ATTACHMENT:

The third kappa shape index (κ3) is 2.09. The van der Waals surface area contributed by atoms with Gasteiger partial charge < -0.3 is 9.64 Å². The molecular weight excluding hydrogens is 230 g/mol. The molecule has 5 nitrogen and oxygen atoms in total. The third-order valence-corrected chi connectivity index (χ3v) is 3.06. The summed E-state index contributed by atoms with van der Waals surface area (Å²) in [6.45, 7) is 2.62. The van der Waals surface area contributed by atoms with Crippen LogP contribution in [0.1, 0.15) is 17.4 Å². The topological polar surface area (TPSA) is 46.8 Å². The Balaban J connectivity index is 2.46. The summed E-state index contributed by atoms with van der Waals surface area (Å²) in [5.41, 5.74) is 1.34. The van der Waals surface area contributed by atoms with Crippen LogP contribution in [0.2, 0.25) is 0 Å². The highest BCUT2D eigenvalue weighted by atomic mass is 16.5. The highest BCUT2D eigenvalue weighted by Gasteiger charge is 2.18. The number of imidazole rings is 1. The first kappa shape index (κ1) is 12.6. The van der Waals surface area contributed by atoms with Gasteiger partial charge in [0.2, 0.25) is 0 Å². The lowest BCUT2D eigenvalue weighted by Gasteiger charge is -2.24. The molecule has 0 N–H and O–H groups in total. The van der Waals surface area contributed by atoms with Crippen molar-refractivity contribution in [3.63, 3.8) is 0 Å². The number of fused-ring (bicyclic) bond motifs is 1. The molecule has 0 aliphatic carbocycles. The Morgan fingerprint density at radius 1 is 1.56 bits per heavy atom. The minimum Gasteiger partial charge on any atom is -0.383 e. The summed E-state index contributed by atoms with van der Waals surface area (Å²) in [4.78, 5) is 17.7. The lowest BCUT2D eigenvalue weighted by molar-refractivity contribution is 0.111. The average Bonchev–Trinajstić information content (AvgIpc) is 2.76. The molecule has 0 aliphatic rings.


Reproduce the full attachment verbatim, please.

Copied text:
The third kappa shape index (κ3) is 2.09. The van der Waals surface area contributed by atoms with Gasteiger partial charge < -0.3 is 9.64 Å². The molecular weight excluding hydrogens is 230 g/mol. The molecule has 5 nitrogen and oxygen atoms in total. The third-order valence-corrected chi connectivity index (χ3v) is 3.06. The summed E-state index contributed by atoms with van der Waals surface area (Å²) in [6.45, 7) is 2.62. The van der Waals surface area contributed by atoms with Crippen LogP contribution in [0.1, 0.15) is 17.4 Å². The topological polar surface area (TPSA) is 46.8 Å². The Balaban J connectivity index is 2.46. The summed E-state index contributed by atoms with van der Waals surface area (Å²) in [5.41, 5.74) is 1.34. The van der Waals surface area contributed by atoms with Crippen LogP contribution in [0.2, 0.25) is 0 Å². The highest BCUT2D eigenvalue weighted by atomic mass is 16.5. The highest BCUT2D eigenvalue weighted by Gasteiger charge is 2.18. The number of imidazole rings is 1. The first kappa shape index (κ1) is 12.6. The van der Waals surface area contributed by atoms with Gasteiger partial charge in [0.2, 0.25) is 0 Å². The lowest BCUT2D eigenvalue weighted by Gasteiger charge is -2.24. The molecule has 0 N–H and O–H groups in total. The van der Waals surface area contributed by atoms with Crippen molar-refractivity contribution in [3.63, 3.8) is 0 Å². The number of fused-ring (bicyclic) bond motifs is 1. The molecule has 0 aliphatic carbocycles. The Morgan fingerprint density at radius 1 is 1.56 bits per heavy atom. The minimum Gasteiger partial charge on any atom is -0.383 e. The summed E-state index contributed by atoms with van der Waals surface area (Å²) in [4.78, 5) is 17.7. The lowest BCUT2D eigenvalue weighted by molar-refractivity contribution is 0.111. The average Bonchev–Trinajstić information content (AvgIpc) is 2.76. The molecule has 0 aliphatic rings.